Flavia has been selling tamales and champurrado on the corner of 28th and Pulaski for six years now. She’s out by 5am to serve the early risers and back in again as soon as her food sells out, often in as few as three hours. She prefers the winter because what she sells is warm and sweet, but she does fine year-round—well enough to support her two children back in Mexico and to put one through college. Though her business has garnered hundreds of faithful customers, it is not legal.
The Chicago municipal code offers only two kinds of licenses for pushcart vendors. One authorizes the sale of uncut fruits and vegetables, the other the sale of frozen desserts that have been “manufactured, prepared, or wrapped in a licensed food establishment.” But down 18th Street, 26th Street, and Blue Island and within pockets across Chicago, one finds troves of carts loaded with fixings for tacos, tamales, and elote, with containers of chili-sprinkled pineapple and coolers of aguas frescas. None of these foods are permitted by either city-issued license, but the carts have long been community staples.
Two years ago, Flavia was fined by the police for selling food without a license. Despite the setback, she decided to keep at it. Vending food allows her autonomy and flexibility that she did not have as a factory worker; it allows her to speak Spanish, her native language. And, with no restaurants in the immediate vicinity, her cart is convenient for residents who head to work before the sun rises.
Flavia’s incident with the police was enough to encourage her to start attending meetings of the Asociación Vendedores Ambulantes (AVA), a Little Village based organization that advocates for vendors’ rights and street vending regulation reform.
The AVA was founded in 1992 in response to a spike in police harassment against vendors, which at its worst culminated in police dumping bleach on vendors’ carts. The organization seems to have become more active in the last half decade under Vice President Vicky Lugo’s guidance—she joined five years ago and is the only member who speaks fluent English in addition to Spanish—and with the recent uptick in interest in food policy. The organization currently has around eighty members, a fraction of the total vendors in Chicago, which a conservative estimate from the AVA puts around fifteen hundred.
In 2012, the AVA joined forces with the University of Chicago Law School’s Clinic on Entrepreneurship, a branch of the libertarian civil liberties law firm, Institute of Justice. Earlier that year, the Clinic had run a campaign called My Streets My Eats. The campaign advocated for reform of restrictions placed on pushcarts and food trucks alike, but ultimately only secured legal status for food trucks.
“We were excited about our success with the food trucks,” Institute of Justice clinic director Beth Kregor told me, “but, once again, the pushcarts were just kind of left out of the conversation. And as hard as the vendors tried to learn about proper food handling, there was just no license they could get. The police were hounding and harassing them for a license that didn’t exist.”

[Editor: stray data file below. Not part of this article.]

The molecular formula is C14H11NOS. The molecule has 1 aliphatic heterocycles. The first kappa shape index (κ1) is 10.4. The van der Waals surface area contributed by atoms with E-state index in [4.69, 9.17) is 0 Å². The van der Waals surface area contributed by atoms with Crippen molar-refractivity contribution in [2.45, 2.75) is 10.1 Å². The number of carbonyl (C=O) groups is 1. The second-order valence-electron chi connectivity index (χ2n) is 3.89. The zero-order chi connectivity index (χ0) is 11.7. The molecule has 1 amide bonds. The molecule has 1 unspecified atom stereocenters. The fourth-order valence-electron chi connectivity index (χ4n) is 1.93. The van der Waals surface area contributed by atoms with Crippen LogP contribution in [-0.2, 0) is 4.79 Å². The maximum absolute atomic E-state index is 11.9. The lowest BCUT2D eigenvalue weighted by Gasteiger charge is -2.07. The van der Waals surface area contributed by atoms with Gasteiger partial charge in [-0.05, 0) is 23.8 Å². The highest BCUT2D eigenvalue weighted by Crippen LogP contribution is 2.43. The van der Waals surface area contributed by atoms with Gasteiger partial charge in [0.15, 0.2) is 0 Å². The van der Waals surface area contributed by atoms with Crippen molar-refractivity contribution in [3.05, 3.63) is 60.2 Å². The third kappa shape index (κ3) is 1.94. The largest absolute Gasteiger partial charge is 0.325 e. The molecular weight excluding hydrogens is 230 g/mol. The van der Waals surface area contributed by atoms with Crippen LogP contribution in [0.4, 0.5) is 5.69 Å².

On those grounds, the AVA and Institute for Justice formed the Street Vendors Justice Coalition. Rather than pushing for a new license, they revised the existing ordinance for mobile frozen dessert vendors. (The new ordinance replaces “dessert” with “prepared foods”). If approved, the revisions will effectively render pushcarts legal–so long as the vendors are licensed, the food is prepared in a licensed kitchen, and the carts are up to the standards of the Health Department.
The revised ordinance proposal offers a win-win situation for vendors and the City of Chicago: a few strikethroughs and added words would legitimize pushcarts as micro-businesses and would likely increase city revenue through licensing fees. But the ordinance, introduced into City Council in May of 2014 through the support of Aldermen Roberto Maldonado and Willie Cochran of the 26th and 20th Wards, respectively, has been sitting in bureaucratic limbo for the past year, leaving its supporters questioning its future.
But the ordinance has not been disregarded by the City Council according to Maldonado’s office. The alderman’s Chief of Staff Kathleen Oskandy said that the Mayor’s Office has been meeting with the Latino Caucus over the last few months to iron out minor concerns.
“Right now, we’re just working on the language of the ordinance and deciding on the fee for the vendors’ license. The Mayor’s Office had set it at $500, but we want to see the fee at half that at the most.”
The current license fee stands at $275; Maldonado originally proposed that the fee be reduced to $100.
After hearing back from the mayor’s office, final changes will need to be approved before the ordinance is brought back to members of the Latino Caucus not in attendance at earlier meetings. Oskandy did not know how long it would take for the ordinance to be officially approved.
In the meantime, “e.a.t.” spots–newspaper stands turned “healthy food kiosks” in the Loop–have closed within just months of opening. The stands had been the first recipients of the new Emerging Business License, which, according to a city press release, was created “in order to allow new, innovative businesses to launch when activities don’t fall under the current license structure.” The “new, innovative business” in this case had the same objective as pushcart vendors have always had–to sell prepared foods; but the stands fell victim to the harsh winter, according to the e.a.t. spots Facebook page.